Curator's Corner

A Pioneer Abstract Sculptor

By Karl Cole, posted on Jan 11, 2021

January 10th was the birthday of one of the great pioneer abstract sculptors of the late 1900s, Barbara Hepworth. Her sculpture has always been a tribute to the materials in which she worked. She was also one of the first modernists who emphasized the idea of positive and negative space in her works.

Slate sculpture by Barbara Hepworth titled Three Standing Forms. Three dark gray vertical oval forms that get smaller from left to right. The two forms to the right have holes creating negative space.
Barbara Hepworth (1903–1975, England), Three Standing Forms, 1964. Slate, 26 ½" x 24 7/8" x 13 15/16" (67.3 x 63.2 x 35.4 cm). Courtesy of Albright-Knox Art Gallery, Buffalo, NY. © 2021 Artist or Estate of Artist. (AK-508)


During the 1940s, Hepworth experimented with a variety of organic and geometric forms. In the early 1950s she produced a series of “Figures” that were totem-like vertical pieces. Three Standing Forms is from that series. The great delicacy of the carving emphasizes the beauty of the stone.

In her respect for material and simple forms, Hepworth’s sculpture has the dignity and monumentality of the classical sculpture she had studied in Italy. Her hallmark usage of holes in her pieces pointed the way to environmental sculpture and primary structures of the 1970s. The work reflects not only the influence of the monumentality of antique sculpture, but also the totemic quality of Mesoamerican stelae and ancient Egyptian monolithic figures.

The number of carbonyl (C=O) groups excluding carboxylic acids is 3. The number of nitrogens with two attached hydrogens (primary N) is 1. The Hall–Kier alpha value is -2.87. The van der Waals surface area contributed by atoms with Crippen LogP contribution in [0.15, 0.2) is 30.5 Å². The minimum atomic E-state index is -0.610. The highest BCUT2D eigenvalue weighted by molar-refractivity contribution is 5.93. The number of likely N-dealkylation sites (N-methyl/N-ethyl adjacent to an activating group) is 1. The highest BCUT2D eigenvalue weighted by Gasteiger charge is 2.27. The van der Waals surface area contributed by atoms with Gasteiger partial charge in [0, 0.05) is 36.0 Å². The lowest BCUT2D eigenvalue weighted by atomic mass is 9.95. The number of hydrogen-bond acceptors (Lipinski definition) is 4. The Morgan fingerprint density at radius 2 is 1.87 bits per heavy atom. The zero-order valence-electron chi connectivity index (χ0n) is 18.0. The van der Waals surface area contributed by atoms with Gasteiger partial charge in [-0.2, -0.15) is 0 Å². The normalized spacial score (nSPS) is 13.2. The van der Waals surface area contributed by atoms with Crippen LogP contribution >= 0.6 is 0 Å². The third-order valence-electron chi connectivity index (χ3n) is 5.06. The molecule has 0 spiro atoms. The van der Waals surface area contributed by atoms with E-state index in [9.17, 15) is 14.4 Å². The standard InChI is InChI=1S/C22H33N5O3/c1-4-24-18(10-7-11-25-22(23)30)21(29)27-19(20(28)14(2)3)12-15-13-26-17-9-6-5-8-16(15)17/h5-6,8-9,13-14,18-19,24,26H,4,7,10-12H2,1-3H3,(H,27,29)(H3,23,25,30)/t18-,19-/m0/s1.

Hepworth was among a group of artists, which included Henry Moore (1898–1986) and Ben Nicholson (1894–1982), who created a revolutionary approach to abstract sculpture starting in the 1930s. She was born into a family that encouraged the talent and education of its daughters, and as a result she studied sculpture in Leeds and London. While studying at the Leeds School of Art, she became friends with Moore. During their lifelong friendship, their interaction as sculptors helped give impetus to modern sculpture in Britain.

While studying in Rome, Siena, and Florence after winning a scholarship in 1924, Hepworth learned direct carving techniques, which eliminated the need for maquettes (studies in clay). The freedom of this approach gave her a confidence that allowed her to emphasize the inherent texture of the material, a quality that was always important in her work.

In 1931 Hepworth married Nicholson, a pioneer British modernist painter. He and Hepworth traveled to Paris in the early 1930s and were exposed to all of the avant-garde art movements taking place there. Hepworth was particularly affected by the organic sculptures of Constantin Brancusi (1876–1957) and Jean Arp (1887–1966). During the 1930s, Hepworth’s sculpture gradually developed a repertoire of organic and geometric abstract forms. She also explored the possibilities of positive and negative space in three-dimensional form by carving holes through her pieces. 

In her later career, Hepworth developed a method of bronze casting that allowed her to retain the respect for refined surface and develop monumental works. In all of her pieces, both large and small, Hepworth felt that she was expressing a certain intuitive femininity in the curving, organic surfaces.